"Salute to the Heroes" and Essential Worker Rally in Fort Greene (293842)
Credit: Contributed

George Floyd. Ahmaud Arbery. Breonna Taylor. Michael Garner. Michael Brown. Tamir Rice. Walter Scott. Sandra Bland. Philando Castile. Labor leaders want the police to keep those names in mind on a regular basis. They’ve called on the police, New York City Mayor Bill de Blasio, New York State Gov. Andrew Cuomo and Police Commissioner Dermot Shea to end police brutality.

In a statement signed by Professional Staff Congress President Barbara Bowen, 32BJ SEIU President Kyle Bragg, UAW Region 9-A Director Beverly Brakeman, DC 37 and AFSCME Executive Director Henry Garrido, 1199 SEIU President George Gresham, CWA District 1 Vice President Dennis Trainor and New York State Nurses Association President Judy Sheridan-Gonzalez, the union figures denounced the actions of law enforcement around the nation, but focused on the action of local police.

“As labor unions, we stand in solidarity with the hundreds of thousands of people across the country who have risen up to protest against state violence towards people of color, systemic racism, and police brutality,” read the statement. “We cannot and will not stand down as we witness daily the violent response of the NYPD without reprimand nor consequence.”

Other unions have expressed anti-police brutality sentiments as well lately. Last week, the AmNews reported that the Industrial Workers of the World (IWW) demanded that the AFL-CIO drop police unions from its federation. The AmNews sent a request to the AFL-CIO for comment, but didn’t get a response.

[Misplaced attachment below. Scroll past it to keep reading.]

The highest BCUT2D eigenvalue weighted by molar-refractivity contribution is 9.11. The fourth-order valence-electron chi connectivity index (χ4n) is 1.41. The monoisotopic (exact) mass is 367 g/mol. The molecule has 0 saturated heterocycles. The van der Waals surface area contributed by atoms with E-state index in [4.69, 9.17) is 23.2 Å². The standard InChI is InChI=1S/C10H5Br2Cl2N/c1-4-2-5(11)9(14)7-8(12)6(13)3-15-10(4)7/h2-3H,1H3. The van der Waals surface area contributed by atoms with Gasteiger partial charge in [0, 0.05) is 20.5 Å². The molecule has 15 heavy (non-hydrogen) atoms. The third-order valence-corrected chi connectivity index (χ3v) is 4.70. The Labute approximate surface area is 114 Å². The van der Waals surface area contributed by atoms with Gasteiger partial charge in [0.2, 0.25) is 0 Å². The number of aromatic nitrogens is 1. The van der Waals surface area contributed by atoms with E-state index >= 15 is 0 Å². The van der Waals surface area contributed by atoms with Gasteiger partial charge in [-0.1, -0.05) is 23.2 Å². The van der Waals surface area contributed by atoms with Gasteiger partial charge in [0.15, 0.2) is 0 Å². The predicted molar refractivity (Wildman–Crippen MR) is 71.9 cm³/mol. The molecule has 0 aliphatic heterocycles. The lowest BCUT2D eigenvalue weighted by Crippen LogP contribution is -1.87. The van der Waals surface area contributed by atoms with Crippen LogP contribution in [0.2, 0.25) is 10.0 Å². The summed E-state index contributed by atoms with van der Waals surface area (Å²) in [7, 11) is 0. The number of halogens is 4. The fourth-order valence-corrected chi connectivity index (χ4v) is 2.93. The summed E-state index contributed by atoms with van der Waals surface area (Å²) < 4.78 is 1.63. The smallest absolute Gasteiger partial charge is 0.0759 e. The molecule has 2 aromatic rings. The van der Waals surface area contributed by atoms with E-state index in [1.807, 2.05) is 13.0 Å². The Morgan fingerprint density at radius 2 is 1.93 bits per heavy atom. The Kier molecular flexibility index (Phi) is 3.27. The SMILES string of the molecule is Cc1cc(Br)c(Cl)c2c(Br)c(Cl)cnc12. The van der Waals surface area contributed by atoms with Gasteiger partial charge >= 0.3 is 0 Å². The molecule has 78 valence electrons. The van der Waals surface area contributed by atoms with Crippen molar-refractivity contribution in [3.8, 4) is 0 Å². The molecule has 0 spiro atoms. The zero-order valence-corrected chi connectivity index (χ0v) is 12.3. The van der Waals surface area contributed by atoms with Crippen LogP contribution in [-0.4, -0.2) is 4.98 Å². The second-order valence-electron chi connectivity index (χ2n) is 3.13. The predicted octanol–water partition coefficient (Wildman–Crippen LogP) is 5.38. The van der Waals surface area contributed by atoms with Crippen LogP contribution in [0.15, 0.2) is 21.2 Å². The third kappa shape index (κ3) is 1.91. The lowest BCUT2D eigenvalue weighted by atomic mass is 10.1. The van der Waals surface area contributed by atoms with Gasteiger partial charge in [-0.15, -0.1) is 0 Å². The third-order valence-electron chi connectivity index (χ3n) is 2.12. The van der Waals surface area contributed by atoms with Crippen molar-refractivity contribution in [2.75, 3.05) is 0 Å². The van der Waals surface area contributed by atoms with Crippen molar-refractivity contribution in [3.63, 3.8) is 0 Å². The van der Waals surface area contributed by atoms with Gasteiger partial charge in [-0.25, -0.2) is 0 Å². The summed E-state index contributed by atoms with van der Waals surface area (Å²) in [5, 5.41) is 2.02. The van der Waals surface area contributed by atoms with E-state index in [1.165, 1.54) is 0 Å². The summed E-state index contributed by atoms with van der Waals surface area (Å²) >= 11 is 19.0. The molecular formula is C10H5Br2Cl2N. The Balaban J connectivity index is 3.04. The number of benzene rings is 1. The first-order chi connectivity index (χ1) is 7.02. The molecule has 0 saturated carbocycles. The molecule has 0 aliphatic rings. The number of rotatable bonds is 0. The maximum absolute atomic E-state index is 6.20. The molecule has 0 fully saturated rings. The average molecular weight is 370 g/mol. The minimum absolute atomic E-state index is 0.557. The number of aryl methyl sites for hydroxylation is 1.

“The failure of the NYPD to act with appropriate restraint is inexcusable,” the IWW statement said. “We demand better for our communities, our voices, our democracy.

“While we do not, and never will, condone violence against police nor property, we also will not allow the actions of a misguided few to distract from the message of the massive, peaceful protests demanding that Black Lives Matter,” continued the statement.

Police unions have enjoyed a higher membership rate than other unions despite the recent attacks on organized labor. They wield significant power in local politics in every major city and at times force anything resembling police reform back into the dark. But there’s been a recent sea change in American political and social issues.

A recent Monmouth poll released at the beginning of this month revealed the 57% of Americans and 49% of whites believe that law enforcement would likely use excessive force on Black people. It’s the first time that a majority of Americans felt this way and counts the highest rate of whites believing that there is anti-Black policing.

In that same poll six years ago, after the death of Eric Garner, only 33% of Americans and 26% of whites believed police used excessive force against Black people.

On Twitter, well-known Republican pollster Frank Luntz referred to this news as a “‘Beatles’ on Ed Sullivan kind of event.”

As for the union leaders, their statement called out Pres. Donald Trump for dividing the country and giving law enforcement a blank check to be violent and to tear-gas protestors while threatening unconstitutional military action.

“We will not abandon the righteous goal of ending police brutality. We will not desist from peaceful but powerful demands for racial justice,” the statement read. “As labor leaders, and as representatives of millions of New York’s working people––Black, Brown and white––we continue to stand in solidarity with the protest movements against racist violence… The same militarized police forces that are brutalizing people marching for racial justice today, have in the past been used against workers fighting for their rights…we will overcome.”